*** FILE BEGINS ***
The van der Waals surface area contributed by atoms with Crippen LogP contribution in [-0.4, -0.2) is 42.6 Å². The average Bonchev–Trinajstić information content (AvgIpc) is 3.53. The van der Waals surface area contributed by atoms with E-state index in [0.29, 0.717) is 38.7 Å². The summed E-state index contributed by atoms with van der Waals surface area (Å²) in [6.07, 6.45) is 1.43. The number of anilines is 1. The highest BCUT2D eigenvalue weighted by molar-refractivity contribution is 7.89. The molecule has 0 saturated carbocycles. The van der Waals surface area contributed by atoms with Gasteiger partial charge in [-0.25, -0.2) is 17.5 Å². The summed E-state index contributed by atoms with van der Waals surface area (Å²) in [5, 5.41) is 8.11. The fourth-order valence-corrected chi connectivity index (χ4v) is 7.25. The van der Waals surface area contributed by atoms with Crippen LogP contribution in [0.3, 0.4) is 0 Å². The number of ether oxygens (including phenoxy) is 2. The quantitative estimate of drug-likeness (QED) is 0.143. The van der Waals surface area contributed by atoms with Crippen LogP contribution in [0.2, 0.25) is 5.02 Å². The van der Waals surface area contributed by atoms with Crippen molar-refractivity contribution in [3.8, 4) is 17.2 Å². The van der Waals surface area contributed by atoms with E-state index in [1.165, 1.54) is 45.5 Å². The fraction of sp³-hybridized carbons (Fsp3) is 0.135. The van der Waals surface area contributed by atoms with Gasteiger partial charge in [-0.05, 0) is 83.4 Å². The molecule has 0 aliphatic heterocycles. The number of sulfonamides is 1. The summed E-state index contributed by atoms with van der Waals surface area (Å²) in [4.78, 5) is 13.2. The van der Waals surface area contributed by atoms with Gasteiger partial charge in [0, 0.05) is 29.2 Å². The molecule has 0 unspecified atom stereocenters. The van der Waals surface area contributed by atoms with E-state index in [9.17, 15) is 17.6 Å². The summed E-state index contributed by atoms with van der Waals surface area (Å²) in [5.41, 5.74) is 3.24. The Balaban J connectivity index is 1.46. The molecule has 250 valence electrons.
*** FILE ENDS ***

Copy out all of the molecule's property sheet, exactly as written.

The van der Waals surface area contributed by atoms with Crippen LogP contribution in [-0.4, -0.2) is 42.6 Å². The average Bonchev–Trinajstić information content (AvgIpc) is 3.53. The van der Waals surface area contributed by atoms with E-state index in [0.29, 0.717) is 38.7 Å². The summed E-state index contributed by atoms with van der Waals surface area (Å²) in [6.07, 6.45) is 1.43. The number of anilines is 1. The highest BCUT2D eigenvalue weighted by molar-refractivity contribution is 7.89. The molecule has 0 saturated carbocycles. The van der Waals surface area contributed by atoms with Gasteiger partial charge in [-0.25, -0.2) is 17.5 Å². The summed E-state index contributed by atoms with van der Waals surface area (Å²) in [5, 5.41) is 8.11. The fourth-order valence-corrected chi connectivity index (χ4v) is 7.25. The van der Waals surface area contributed by atoms with Crippen LogP contribution in [0.3, 0.4) is 0 Å². The number of ether oxygens (including phenoxy) is 2. The quantitative estimate of drug-likeness (QED) is 0.143. The van der Waals surface area contributed by atoms with Crippen LogP contribution in [0.2, 0.25) is 5.02 Å². The van der Waals surface area contributed by atoms with Crippen molar-refractivity contribution in [3.8, 4) is 17.2 Å². The van der Waals surface area contributed by atoms with E-state index in [1.165, 1.54) is 45.5 Å². The fraction of sp³-hybridized carbons (Fsp3) is 0.135. The van der Waals surface area contributed by atoms with Gasteiger partial charge in [-0.05, 0) is 83.4 Å². The molecule has 0 aliphatic heterocycles. The number of sulfonamides is 1. The summed E-state index contributed by atoms with van der Waals surface area (Å²) in [4.78, 5) is 13.2. The van der Waals surface area contributed by atoms with Gasteiger partial charge in [0, 0.05) is 29.2 Å². The molecule has 0 unspecified atom stereocenters. The van der Waals surface area contributed by atoms with E-state index in [9.17, 15) is 17.6 Å². The summed E-state index contributed by atoms with van der Waals surface area (Å²) in [5.41, 5.74) is 3.24. The Balaban J connectivity index is 1.46. The molecule has 250 valence electrons.